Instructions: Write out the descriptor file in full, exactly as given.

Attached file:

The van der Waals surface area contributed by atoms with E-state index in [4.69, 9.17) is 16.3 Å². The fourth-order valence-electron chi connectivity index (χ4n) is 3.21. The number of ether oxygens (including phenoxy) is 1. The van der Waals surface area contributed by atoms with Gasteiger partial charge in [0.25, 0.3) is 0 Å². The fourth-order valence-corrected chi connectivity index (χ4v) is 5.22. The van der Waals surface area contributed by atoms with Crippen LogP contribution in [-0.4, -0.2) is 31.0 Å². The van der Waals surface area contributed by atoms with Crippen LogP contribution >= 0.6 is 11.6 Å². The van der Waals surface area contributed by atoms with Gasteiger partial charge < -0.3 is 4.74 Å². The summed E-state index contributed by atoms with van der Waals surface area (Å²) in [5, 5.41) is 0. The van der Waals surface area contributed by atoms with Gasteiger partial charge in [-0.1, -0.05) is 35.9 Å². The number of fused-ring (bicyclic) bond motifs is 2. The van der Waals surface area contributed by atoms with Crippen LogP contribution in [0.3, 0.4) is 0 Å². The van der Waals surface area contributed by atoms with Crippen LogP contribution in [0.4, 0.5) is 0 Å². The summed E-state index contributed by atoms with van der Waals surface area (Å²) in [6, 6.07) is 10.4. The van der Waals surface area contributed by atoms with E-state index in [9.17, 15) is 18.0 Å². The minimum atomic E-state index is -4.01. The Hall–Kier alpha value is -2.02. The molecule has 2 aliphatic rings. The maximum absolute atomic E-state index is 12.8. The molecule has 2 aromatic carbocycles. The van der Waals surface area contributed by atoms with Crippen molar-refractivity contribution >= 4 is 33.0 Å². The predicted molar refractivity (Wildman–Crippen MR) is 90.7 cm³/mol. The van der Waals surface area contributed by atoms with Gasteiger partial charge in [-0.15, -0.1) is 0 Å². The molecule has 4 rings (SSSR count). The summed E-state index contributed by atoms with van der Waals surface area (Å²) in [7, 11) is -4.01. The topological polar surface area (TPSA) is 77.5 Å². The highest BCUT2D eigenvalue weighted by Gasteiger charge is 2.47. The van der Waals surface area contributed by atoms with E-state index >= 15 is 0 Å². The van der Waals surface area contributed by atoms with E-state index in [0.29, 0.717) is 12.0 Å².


The van der Waals surface area contributed by atoms with E-state index in [4.69, 9.17) is 16.3 Å². The fourth-order valence-electron chi connectivity index (χ4n) is 3.21. The number of ether oxygens (including phenoxy) is 1. The van der Waals surface area contributed by atoms with Gasteiger partial charge in [0.25, 0.3) is 0 Å². The fourth-order valence-corrected chi connectivity index (χ4v) is 5.22. The van der Waals surface area contributed by atoms with Crippen LogP contribution in [-0.4, -0.2) is 31.0 Å². The van der Waals surface area contributed by atoms with Crippen LogP contribution >= 0.6 is 11.6 Å². The van der Waals surface area contributed by atoms with Gasteiger partial charge < -0.3 is 4.74 Å². The summed E-state index contributed by atoms with van der Waals surface area (Å²) in [5, 5.41) is 0. The van der Waals surface area contributed by atoms with Gasteiger partial charge in [-0.1, -0.05) is 35.9 Å². The number of fused-ring (bicyclic) bond motifs is 2. The van der Waals surface area contributed by atoms with Crippen LogP contribution in [0.3, 0.4) is 0 Å². The van der Waals surface area contributed by atoms with Crippen LogP contribution in [0.4, 0.5) is 0 Å². The summed E-state index contributed by atoms with van der Waals surface area (Å²) in [6, 6.07) is 10.4. The van der Waals surface area contributed by atoms with E-state index in [9.17, 15) is 18.0 Å². The minimum atomic E-state index is -4.01. The Hall–Kier alpha value is -2.02. The molecule has 2 aliphatic rings. The maximum absolute atomic E-state index is 12.8. The molecule has 2 aromatic carbocycles. The van der Waals surface area contributed by atoms with Crippen molar-refractivity contribution >= 4 is 33.0 Å². The predicted molar refractivity (Wildman–Crippen MR) is 90.7 cm³/mol. The van der Waals surface area contributed by atoms with Gasteiger partial charge in [-0.15, -0.1) is 0 Å². The molecule has 4 rings (SSSR count). The summed E-state index contributed by atoms with van der Waals surface area (Å²) in [7, 11) is -4.01. The topological polar surface area (TPSA) is 77.5 Å². The highest BCUT2D eigenvalue weighted by Gasteiger charge is 2.47. The van der Waals surface area contributed by atoms with E-state index >= 15 is 0 Å². The van der Waals surface area contributed by atoms with E-state index in [0.29, 0.717) is 12.0 Å².